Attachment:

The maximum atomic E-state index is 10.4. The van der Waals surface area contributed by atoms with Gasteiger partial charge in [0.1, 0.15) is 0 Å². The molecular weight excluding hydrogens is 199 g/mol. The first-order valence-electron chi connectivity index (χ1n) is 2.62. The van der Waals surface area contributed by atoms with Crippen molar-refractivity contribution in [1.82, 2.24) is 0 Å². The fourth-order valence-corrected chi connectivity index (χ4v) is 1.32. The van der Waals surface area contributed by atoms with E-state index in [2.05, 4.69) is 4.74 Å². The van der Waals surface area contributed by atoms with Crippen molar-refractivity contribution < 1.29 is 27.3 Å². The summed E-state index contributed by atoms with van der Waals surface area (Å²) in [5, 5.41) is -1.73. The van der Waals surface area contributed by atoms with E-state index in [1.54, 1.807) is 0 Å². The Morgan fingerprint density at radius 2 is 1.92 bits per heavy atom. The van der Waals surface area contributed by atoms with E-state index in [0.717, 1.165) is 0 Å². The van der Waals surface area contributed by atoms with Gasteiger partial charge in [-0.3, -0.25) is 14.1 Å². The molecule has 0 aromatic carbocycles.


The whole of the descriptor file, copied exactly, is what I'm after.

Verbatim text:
The maximum atomic E-state index is 10.4. The van der Waals surface area contributed by atoms with Gasteiger partial charge in [0.1, 0.15) is 0 Å². The molecular weight excluding hydrogens is 199 g/mol. The first-order valence-electron chi connectivity index (χ1n) is 2.62. The van der Waals surface area contributed by atoms with Crippen molar-refractivity contribution in [1.82, 2.24) is 0 Å². The fourth-order valence-corrected chi connectivity index (χ4v) is 1.32. The van der Waals surface area contributed by atoms with E-state index in [2.05, 4.69) is 4.74 Å². The van der Waals surface area contributed by atoms with Crippen molar-refractivity contribution < 1.29 is 27.3 Å². The summed E-state index contributed by atoms with van der Waals surface area (Å²) in [5, 5.41) is -1.73. The van der Waals surface area contributed by atoms with E-state index in [1.54, 1.807) is 0 Å². The Morgan fingerprint density at radius 2 is 1.92 bits per heavy atom. The van der Waals surface area contributed by atoms with E-state index in [0.717, 1.165) is 0 Å². The van der Waals surface area contributed by atoms with Gasteiger partial charge in [-0.3, -0.25) is 14.1 Å². The molecule has 0 aromatic carbocycles.